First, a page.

By Nicolai Bache

Many areas in clinical proteomics could benefit from a broader adoption of liquid chromatography mass spectrometry (LC/MS) methods.  What needs to be done to make LC/MS a standard technique in the clinic?

To find out, we asked the experts: scientists working on clinical proteomics projects day in and day out. More than 70 scientists took the time to respond – group leaders, postdocs, students and engineers, working in academia, industry, and hospitals all over the world.


First, we were curious about what scientists are doing. That is, for which applications do they use LC/MS? The outcome was a long list, ranging from protein identification and quantification, which are carried out in almost all labs, to niche applications such as human leukocyte antigen (HLA) identification and peptidomics (Fig. 1).

Fig. 1: A broad range of proteomics applications are addressed by LC/MS. 
(Question: Which application field(s) best describe your work?)

Adding up the numbers, it is clear that each lab performs more than one application. In fact, 80% of labs use their LC/MS instrument for three or more different applications. Technology improvements and easier handling have certainly led to a wide recognition of the utility and versatility of LC/MS for proteomics studies.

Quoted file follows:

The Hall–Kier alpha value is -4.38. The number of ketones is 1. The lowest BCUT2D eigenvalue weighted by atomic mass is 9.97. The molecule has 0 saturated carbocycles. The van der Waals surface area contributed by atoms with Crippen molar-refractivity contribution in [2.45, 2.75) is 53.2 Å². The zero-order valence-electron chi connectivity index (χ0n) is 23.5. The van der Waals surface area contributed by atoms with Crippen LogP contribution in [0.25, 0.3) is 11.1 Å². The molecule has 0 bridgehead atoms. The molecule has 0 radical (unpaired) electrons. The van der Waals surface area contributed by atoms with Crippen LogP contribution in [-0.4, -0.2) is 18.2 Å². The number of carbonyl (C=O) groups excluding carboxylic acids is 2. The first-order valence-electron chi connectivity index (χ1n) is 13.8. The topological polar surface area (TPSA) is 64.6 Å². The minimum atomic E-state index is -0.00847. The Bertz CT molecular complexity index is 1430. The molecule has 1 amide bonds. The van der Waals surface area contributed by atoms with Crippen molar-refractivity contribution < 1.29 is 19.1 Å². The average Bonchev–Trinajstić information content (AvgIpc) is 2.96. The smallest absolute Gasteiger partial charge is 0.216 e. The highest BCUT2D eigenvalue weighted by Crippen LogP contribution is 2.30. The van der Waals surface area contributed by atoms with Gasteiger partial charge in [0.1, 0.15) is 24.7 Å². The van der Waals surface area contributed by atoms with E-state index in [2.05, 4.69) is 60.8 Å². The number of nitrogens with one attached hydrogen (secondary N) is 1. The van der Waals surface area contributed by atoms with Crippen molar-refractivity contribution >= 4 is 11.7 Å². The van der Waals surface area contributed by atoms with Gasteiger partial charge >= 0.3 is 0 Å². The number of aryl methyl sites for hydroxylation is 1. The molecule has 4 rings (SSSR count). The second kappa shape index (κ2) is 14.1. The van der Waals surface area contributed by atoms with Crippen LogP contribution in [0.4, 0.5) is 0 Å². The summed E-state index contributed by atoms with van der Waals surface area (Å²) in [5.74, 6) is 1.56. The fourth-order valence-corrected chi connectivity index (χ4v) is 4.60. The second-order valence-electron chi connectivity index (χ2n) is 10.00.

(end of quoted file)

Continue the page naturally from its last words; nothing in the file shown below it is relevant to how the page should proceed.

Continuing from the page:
Next, we wondered how LC/MS experiments are future-proofed. As new methods are continually developed, how do users make sure their procedures stand the test of time? More than half of the respondents count on standardized and published protocols, rating them the most important tool to stay up to date with new developments (Fig.2). Especially with the increasing diversity of applications, procedures need to be compatible with many sample types and scientific questions.
Many users combine vetted protocols with commercially available sample prep kits and a careful choice of software. Some respondents future-proof their experiments by buying from only one vendor, while others believe it is not worth the effort as things are changing so fast anyway.

Fig. 2: Published, standardized protocols are key to future-proof experiments in large-scale proteomics.
(Question: How do you future-proof your experiment & data?)

Clearly, standardized and published protocols are needed in the clinical setting where any change in protocol requires a lengthy approval procedure. How do users of LC/MS techniques stay abreast of new protocols and developments? Most of them prefer to learn by reading scientific journals and by attending conferences. Word of mouth is also important for many – probably including off the record discussions at scientific meetings. Less favored are websites, newsletters, and social media. Therefore, a protocol published in a peer-reviewed journal and presented at a scientific meeting is most likely to become adapted by other labs as a standard method.

We believe that establishing standardized, future-proof protocols is key to increase the adoption of LC/MS in clinical proteomics. Evosep facilitates this process by boosting the robustness and speed of liquid chromatography and sample preparation. Read more about the results of our survey in “What matters in clinical proteomics? 1. Challenges of large cohort studies”

Evosep standardizes and future-proofs LC/MS methods.



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